Welcome to Beyond the Clock! In between Sean Martin’s Cowboys On The Clock we will be analyzing the great Cowboy players that were not drafted.
Who better to start with than one of the first great Cowboys, Don Meredith? Instead of being drafted, Don Meredith signed a personal services contract on November 28, 1959, to play for a proposed NFL team that had no name, no coach and no other players.
It wasn’t until January 28, 1960, that the new team was approved and the NFL was officially coming to Dallas. The Dallas Cowboys – er, the Dallas Rangers, at that time – were born into existence. Clint Murchison, the team’s founder and owner at the time, made the decision to change the name to the Cowboys in March of 1960.
Unfortunately for Dallas, the city was granted a team after the draft had occurred. The only way for the Cowboys to acquire players to form the first team was to pick from other team’s rosters. Each of the then 12 NFL teams could protect 25 of its 36 players, with Dallas selecting three from every club. Essentially the Cowboys were getting every team’s worst players. They were getting the leftovers.
Out of the mayhem of building a roster without the help of the NFL draft, the Cowboys managed to pick up one particular quarterback’s personal services contract. It was some guy out of Southern Methodist University named Don Meredith.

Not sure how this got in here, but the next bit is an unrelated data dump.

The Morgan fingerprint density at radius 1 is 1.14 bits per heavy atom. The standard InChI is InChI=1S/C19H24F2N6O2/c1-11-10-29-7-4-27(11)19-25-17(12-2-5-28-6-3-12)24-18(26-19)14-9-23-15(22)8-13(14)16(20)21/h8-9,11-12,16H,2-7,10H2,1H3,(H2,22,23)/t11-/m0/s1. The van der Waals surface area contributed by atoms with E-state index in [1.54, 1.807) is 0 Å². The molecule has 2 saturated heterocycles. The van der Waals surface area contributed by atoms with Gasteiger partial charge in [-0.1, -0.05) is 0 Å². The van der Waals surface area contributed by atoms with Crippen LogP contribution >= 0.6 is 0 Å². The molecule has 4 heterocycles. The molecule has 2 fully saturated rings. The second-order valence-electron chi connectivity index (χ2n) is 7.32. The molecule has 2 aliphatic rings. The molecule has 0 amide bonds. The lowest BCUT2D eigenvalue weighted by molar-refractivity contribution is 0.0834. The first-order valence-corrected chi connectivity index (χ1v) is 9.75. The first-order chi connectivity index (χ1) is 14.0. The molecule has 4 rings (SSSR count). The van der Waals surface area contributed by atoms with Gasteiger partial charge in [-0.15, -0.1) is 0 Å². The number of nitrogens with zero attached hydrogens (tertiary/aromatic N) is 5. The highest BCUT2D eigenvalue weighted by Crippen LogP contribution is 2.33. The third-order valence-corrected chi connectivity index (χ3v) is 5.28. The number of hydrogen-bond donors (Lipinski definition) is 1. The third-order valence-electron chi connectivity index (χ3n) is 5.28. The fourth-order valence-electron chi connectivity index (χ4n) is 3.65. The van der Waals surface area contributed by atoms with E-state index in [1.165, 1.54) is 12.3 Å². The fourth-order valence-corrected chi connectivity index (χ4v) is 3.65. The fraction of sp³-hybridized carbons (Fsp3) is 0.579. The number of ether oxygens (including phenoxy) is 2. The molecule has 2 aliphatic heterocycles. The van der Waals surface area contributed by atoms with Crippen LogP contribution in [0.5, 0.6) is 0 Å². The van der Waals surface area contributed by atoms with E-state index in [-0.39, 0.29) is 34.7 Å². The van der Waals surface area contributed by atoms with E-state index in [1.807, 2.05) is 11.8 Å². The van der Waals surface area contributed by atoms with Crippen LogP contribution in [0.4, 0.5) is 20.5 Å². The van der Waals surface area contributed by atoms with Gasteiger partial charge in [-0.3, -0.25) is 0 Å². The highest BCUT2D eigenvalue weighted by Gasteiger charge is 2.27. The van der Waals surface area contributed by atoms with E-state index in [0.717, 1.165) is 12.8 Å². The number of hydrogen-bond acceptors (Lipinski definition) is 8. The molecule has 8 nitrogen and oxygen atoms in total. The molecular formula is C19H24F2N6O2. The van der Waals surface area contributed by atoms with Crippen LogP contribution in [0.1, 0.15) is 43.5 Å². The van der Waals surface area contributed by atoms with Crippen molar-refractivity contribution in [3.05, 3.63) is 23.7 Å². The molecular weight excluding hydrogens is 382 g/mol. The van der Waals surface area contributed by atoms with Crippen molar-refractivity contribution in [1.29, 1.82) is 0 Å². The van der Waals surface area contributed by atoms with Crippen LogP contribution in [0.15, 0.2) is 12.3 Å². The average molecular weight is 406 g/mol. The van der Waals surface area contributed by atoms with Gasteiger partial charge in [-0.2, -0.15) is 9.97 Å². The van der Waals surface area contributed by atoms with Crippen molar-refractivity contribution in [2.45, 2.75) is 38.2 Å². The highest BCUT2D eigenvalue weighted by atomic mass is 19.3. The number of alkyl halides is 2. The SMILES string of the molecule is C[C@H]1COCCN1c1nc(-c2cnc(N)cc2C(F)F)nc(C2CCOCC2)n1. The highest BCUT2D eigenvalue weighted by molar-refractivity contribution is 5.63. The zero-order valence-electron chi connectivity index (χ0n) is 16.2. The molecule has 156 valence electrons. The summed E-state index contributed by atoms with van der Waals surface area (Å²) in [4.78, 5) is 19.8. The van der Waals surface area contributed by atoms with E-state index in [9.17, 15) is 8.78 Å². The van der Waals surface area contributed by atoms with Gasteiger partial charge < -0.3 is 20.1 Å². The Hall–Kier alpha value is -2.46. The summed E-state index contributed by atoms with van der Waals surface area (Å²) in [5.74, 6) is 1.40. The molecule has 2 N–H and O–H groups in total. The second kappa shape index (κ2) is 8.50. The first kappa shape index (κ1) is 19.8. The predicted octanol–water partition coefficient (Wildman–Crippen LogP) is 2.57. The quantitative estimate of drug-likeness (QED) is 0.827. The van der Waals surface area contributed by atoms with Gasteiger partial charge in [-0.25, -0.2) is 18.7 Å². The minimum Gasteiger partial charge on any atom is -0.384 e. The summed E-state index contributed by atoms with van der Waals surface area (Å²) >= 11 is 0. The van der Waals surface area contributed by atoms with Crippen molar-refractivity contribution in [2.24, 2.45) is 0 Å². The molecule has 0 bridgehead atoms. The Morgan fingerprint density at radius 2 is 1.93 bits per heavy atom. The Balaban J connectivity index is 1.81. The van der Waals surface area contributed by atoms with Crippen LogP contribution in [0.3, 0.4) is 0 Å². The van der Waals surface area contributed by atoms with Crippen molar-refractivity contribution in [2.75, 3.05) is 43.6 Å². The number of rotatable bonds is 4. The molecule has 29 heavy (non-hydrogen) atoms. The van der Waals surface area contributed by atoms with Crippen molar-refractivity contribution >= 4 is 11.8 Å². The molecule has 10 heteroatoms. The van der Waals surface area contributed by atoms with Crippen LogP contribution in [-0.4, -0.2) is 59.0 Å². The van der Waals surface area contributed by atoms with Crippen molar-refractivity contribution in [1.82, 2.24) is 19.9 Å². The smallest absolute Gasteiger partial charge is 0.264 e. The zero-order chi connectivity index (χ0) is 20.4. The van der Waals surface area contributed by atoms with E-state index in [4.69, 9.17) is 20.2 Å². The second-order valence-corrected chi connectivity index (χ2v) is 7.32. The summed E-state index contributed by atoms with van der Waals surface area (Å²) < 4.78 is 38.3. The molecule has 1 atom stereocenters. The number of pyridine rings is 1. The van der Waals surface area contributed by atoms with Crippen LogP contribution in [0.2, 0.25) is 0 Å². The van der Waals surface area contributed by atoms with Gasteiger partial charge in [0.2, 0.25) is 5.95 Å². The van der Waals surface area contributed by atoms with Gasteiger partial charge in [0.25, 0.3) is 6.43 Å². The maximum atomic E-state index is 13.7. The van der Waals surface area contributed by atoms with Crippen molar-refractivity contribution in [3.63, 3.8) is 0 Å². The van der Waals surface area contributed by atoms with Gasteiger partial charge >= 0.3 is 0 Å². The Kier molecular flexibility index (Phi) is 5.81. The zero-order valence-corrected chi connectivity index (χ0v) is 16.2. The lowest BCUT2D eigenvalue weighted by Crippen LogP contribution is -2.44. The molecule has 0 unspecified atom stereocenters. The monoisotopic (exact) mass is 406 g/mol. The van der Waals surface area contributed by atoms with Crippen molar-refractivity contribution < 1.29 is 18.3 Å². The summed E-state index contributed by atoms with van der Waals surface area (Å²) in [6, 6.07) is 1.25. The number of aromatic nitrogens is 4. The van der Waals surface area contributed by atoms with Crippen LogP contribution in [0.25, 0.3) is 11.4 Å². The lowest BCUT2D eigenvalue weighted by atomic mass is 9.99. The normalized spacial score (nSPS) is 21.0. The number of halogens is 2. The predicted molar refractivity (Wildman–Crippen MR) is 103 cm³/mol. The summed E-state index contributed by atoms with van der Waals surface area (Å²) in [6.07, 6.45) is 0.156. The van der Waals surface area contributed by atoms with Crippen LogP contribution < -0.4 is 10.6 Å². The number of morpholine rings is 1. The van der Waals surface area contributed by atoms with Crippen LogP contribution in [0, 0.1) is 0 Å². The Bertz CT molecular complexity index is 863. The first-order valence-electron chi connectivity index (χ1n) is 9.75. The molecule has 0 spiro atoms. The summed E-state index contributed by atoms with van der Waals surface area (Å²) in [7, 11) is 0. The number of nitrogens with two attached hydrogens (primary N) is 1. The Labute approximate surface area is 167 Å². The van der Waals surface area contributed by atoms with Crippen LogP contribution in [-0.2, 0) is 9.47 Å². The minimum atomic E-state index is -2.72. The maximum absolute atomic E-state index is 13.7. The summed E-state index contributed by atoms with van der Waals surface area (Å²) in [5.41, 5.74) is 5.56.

“Dandy” Don Meredith was a two-time All-American at SMU where he broke all of SMU’s passing records. Throughout his nine-year career with the Cowboys, Meredith was one of the Cowboys’ most recognizable stars. His humor and outgoing style epitomized the city he played for. Teammates remembered Meredith as the guy who sang in huddles, shot mid-70s in golf, and read Hemingway.
Aside from being the funny guy on the team, Meredith was regarded as one of the toughest. He was often the recipient of many physical beatings years before the league showed any interest in protecting the quarterback. It’s rumored that Don Meredith broke his nose 26 times and never took himself out of the game.
Meredith was also a great quarterback. During the 1966 season, the Cowboys’ first winning season in franchise history (10-3-1), Meredith was named NFL Player of the Year, throwing a career-high 24 touchdown passes that season. He also was one of nine Dallas players named to the Pro Bowl that year, his first of two career Pro Bowl selections. Meredith is still one of only three Cowboys quarterbacks (alongside Roger Staubach and Danny White) to have thrown for at least 300 yards in three games during a single season. He still holds the record for the longest pass completion in franchise history, a 95-yard touchdown pass to “The Bullet” Bob Hayes on November 11, 1966.
Although many critics overlooked his career because of his 1-3 playoff record, out of 104 total games, he finished his career with 17,199 yards, 135 touchdowns and a 48-33-4 record.
His lasting legacy will be that of leading his team to three straight division championships and two consecutive NFL Championship games following the 1966 and 1967 seasons, losing both times, though, to the eventual Super Bowl champion Green Bay Packers.
In 1976, Meredith joined former Cowboys running back Don Perkins as the second and third members of the Ring of Honor.
He was the first face of the franchise, the local kid from Mount Vernon, Texas, a SMU great, an Undrafted Wonder, and a great Dallas Cowboy.